Apple denied late Monday that it has not cooperated with U.S. federal authorities to help unlock a pair of iPhone’s believed to have belonged to a Saudi aviation student that killed three people at a Florida Navy base in December, saying it always works with law enforcement in their investigations and directly contradicting claims by the U.S. Attorney General that it had not given “substantive assistance.”
Attorney General William Barr accused the company Monday of refusing to help authorities in unlocking the devices. Mr. Barr called on Apple to find a way to crack the encrypted phones.
“It’s very important for us to know with whom and about what the shooter was communicating before he died,” Mr. Barr said on Monday.
In a statement obtained by Cult of Mac, the iPhone maker said “our responses to (the federal governments) many requests since the attack have been timely, thorough and are ongoing.”
In response to several legal requests, the statement read that the company provided a “wide variety of information” when first contacted by law enforcement last December, “including iCloud backups, account information and transactional data for multiple accounts,” Apple officials wrote.
“We have the greatest respect for law enforcement and have always worked cooperatively to help in their investigations. When the FBI requested information from us relating to this case a month ago, we gave them all of the data in our possession, and we will continue to support them with the data we have available.
“We responded to each request promptly, often within hours, sharing information with FBI offices in Jacksonville, Pensacola and New York. The queries resulted in many gigabytes of information that we turned over to investigators. In every instance, we responded with all of the information that we had,” the statement read.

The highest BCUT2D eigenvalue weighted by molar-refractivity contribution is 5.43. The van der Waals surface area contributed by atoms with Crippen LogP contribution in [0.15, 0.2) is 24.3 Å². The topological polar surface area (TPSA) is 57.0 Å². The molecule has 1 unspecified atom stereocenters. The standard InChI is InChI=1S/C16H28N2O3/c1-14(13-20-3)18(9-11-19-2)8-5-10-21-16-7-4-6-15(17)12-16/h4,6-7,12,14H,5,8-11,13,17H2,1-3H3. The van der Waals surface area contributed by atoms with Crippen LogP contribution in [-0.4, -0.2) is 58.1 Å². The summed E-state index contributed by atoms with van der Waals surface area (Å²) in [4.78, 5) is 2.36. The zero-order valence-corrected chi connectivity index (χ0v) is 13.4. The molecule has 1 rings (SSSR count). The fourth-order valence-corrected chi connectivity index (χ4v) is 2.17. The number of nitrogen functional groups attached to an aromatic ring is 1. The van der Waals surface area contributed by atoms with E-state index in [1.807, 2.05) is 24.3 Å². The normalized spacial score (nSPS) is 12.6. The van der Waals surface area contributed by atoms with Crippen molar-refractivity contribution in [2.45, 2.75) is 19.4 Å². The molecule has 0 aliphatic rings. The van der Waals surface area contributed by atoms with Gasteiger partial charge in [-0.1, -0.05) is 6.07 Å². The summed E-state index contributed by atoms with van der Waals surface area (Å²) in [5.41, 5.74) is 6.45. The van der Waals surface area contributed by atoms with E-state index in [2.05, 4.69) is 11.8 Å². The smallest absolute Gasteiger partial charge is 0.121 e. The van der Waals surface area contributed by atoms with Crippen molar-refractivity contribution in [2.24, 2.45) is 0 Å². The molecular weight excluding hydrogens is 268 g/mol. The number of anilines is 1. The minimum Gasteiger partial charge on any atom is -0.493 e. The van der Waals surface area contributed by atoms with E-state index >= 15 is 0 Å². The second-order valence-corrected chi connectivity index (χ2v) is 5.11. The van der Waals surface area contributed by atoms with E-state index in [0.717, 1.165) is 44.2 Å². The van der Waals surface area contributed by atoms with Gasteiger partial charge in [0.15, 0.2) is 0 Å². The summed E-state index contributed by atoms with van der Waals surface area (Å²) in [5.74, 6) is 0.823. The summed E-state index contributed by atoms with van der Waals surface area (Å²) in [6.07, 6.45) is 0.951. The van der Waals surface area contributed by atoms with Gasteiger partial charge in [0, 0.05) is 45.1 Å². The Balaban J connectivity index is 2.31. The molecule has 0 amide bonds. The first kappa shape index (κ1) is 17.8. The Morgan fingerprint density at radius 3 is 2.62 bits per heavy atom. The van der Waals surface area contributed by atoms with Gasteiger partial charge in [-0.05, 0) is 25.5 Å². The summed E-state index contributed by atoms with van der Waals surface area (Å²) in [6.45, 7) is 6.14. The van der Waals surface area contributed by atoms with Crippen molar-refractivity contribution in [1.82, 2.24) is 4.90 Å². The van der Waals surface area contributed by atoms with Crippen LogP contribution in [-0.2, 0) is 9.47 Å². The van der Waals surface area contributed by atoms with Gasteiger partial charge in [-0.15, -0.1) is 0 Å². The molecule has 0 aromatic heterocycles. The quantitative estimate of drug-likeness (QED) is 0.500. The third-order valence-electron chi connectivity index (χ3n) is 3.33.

As for unlocking the iPhone…
Apple left the last paragraph of its release to address the demands of some to create a way for law enforcement to unlock mobile phones but gave no clear indication it was willing to compromise or comply with the government’s request, even for cases where terrorism or violence was involved.
“We have always maintained there is no such thing as a backdoor just for the good guys,” Apple executives wrote in the statement. “Backdoors can also be exploited by those who threaten our national security and the data security of our customers.
“Today, law enforcement has access to more data than ever before in history, so Americans do not have to choose between weakening encryption and solving investigations. We feel strongly encryption is vital to protecting our country and our users’ data.”
With Mr. Barr’s request and Apple’s clear indication it doesn’t plan on unlocking the iPhones in question, the ball is now in the government’s court as to whether it plans to seek a court order compelling Apple to defeat the security protections. In what is clearly a new standoff between high tech and law enforcement since a similar incident in 2016, the Justice Department could now obtain a legal order compelling Apple to cooperate.